As has often been the case with compact Voigtländer lenses optical vignetting is quite significant, especially compared to the 7Artisans 28mm 1.4. We will have a look at this in the bokeh section to find out how it affects the look of the pictures.
This comparison was done at 0.5 m focus distance, you may get slightly different results at other distances. Both lenses were focused at the exact same distance so the results are directly comparable.
Already the predecessor showed a slight green color cast in the corners on the Sony sensors and this holds true for the new lens as well. In the field this is hardly visible though, so I don’t even have a sample clearly showing it.
infinity (42mp Sony A7rII)
On a Sony camera we see very good center resolution from f/2.0 and the midframe looks very good from f/4.0, but the corners lack behind quite a bit because of the thicker Sony filter stack.
infinity (24mp Leica M10)
Now on the Leica M10 the Voigtländer VM 28mm 2.0 Ultron shows a significantly better performance – as we would expect. At the maximum aperture there is a very small midzone dip but I wouldn’t hesitate using the lens at f/2.0 if the light conditions asked for it.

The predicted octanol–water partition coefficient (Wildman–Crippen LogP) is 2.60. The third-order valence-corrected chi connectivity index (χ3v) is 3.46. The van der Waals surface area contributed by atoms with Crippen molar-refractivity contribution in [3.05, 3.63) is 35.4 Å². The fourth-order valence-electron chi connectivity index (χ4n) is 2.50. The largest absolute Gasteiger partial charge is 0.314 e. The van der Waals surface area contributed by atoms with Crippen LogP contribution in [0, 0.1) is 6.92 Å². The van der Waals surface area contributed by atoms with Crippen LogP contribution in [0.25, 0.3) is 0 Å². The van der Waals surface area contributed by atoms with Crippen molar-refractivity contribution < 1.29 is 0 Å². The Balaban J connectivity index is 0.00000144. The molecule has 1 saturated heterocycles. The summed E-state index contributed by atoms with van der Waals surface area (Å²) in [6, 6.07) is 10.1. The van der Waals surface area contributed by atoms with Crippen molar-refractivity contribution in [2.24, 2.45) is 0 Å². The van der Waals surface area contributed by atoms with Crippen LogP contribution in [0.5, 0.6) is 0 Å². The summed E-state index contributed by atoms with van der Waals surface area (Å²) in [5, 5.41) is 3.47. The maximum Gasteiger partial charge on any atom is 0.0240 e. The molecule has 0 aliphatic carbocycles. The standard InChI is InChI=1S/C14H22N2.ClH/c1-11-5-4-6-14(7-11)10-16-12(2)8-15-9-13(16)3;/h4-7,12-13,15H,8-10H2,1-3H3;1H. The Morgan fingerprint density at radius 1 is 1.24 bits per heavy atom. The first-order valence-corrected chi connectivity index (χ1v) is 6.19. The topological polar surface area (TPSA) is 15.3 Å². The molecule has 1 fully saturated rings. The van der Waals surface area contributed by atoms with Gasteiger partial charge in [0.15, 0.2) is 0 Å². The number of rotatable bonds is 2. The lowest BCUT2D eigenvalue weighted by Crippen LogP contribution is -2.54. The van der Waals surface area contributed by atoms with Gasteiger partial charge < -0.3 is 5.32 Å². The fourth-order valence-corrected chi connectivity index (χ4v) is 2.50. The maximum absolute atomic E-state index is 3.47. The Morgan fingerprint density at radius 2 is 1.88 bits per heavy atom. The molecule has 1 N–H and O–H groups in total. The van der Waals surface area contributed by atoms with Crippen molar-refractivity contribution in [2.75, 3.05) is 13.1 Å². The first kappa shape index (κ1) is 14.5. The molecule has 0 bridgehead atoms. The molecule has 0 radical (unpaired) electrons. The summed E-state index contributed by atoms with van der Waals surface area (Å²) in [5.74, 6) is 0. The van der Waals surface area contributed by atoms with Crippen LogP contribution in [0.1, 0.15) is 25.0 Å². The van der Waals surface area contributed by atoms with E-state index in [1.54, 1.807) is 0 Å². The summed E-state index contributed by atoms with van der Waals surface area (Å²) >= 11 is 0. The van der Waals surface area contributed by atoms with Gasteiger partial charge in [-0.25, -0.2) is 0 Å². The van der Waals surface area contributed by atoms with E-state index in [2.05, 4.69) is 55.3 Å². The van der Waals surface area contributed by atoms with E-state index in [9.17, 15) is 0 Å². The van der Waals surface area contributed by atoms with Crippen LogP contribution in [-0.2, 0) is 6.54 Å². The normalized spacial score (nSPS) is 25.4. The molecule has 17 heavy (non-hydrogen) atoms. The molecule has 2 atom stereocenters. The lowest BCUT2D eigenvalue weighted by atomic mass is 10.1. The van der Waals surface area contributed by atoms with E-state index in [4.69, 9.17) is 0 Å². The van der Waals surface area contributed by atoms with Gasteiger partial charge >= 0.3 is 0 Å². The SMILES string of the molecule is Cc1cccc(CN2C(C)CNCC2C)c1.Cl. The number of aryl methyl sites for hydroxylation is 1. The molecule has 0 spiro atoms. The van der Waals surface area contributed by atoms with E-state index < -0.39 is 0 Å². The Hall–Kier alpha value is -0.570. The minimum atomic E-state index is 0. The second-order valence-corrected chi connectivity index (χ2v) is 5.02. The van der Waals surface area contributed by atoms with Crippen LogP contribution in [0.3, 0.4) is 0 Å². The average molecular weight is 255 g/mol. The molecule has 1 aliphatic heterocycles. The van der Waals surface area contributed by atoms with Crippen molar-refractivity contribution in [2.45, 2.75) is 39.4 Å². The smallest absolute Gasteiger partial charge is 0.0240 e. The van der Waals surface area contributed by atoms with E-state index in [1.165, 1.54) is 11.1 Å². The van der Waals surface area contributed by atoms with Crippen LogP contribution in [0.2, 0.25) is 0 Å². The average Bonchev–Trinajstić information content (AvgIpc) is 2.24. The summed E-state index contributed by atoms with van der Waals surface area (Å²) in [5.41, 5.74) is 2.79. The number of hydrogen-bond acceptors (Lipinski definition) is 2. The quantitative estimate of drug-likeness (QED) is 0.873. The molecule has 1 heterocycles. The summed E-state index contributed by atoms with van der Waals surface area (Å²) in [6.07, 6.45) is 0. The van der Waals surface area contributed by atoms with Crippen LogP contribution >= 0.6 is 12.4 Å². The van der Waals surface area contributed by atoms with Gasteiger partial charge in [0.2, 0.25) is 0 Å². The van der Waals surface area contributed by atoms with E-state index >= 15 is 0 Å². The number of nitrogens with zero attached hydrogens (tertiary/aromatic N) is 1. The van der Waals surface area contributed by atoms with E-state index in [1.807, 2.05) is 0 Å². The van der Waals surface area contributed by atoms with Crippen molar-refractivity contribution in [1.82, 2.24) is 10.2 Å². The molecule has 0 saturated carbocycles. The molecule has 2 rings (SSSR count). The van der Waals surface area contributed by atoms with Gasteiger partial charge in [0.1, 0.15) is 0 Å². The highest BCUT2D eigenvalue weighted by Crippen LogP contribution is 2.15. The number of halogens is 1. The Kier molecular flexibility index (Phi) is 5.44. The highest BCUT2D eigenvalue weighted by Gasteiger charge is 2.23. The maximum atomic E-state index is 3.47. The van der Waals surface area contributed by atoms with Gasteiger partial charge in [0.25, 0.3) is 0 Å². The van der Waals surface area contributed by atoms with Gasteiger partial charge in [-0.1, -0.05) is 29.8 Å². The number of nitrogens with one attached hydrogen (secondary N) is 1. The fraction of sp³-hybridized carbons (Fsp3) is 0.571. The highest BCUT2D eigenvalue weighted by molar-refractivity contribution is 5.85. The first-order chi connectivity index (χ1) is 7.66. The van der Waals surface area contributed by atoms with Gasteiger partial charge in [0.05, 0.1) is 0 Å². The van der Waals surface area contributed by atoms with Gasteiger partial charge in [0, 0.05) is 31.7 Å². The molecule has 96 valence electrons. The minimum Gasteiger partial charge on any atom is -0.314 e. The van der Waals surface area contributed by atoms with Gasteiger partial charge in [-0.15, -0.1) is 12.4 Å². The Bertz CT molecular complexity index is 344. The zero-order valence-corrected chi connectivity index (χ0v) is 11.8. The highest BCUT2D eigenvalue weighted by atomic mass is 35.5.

What is also notable: this 28mm 2.0 Ultron shows a performance very close to the Voigtländer VM 35mm 2.0 Apo-Lanthar, despite featuring a simpler design, being wider and noticeably smaller and ligther.
portrait distance 0.9 m distance (24mp Sony A7III vs 24mp Leica M10)
For portraiture it isn’t so important how flat the field is, it is more interesting to see what the sharpness is like when focused at different parts of the frame to take field curvature out of the equation.
We will be looking at 100% crops from the 24mp Sony A7III and the Leica M10. Both cameras do not have an anti aliasing filter in front of the sensor.
Sony A7III <—> Leica M10
At a focus distance of 0.9 m in terms of sharpness the lens performs very good in the center of the frame and the inner midframe. In the outer midframe the performance is a bit reduced most likely because of astigmatism.
On the Leica with its thinner sensor stack the performance looks slightly better in the outer midframe area, but the differences are not big and within the margin of shot to shot focus accuracy.
close (0.50 m, 1:15, 42mp A7rII)
100% crops from center, A7rII, refocused for every shot.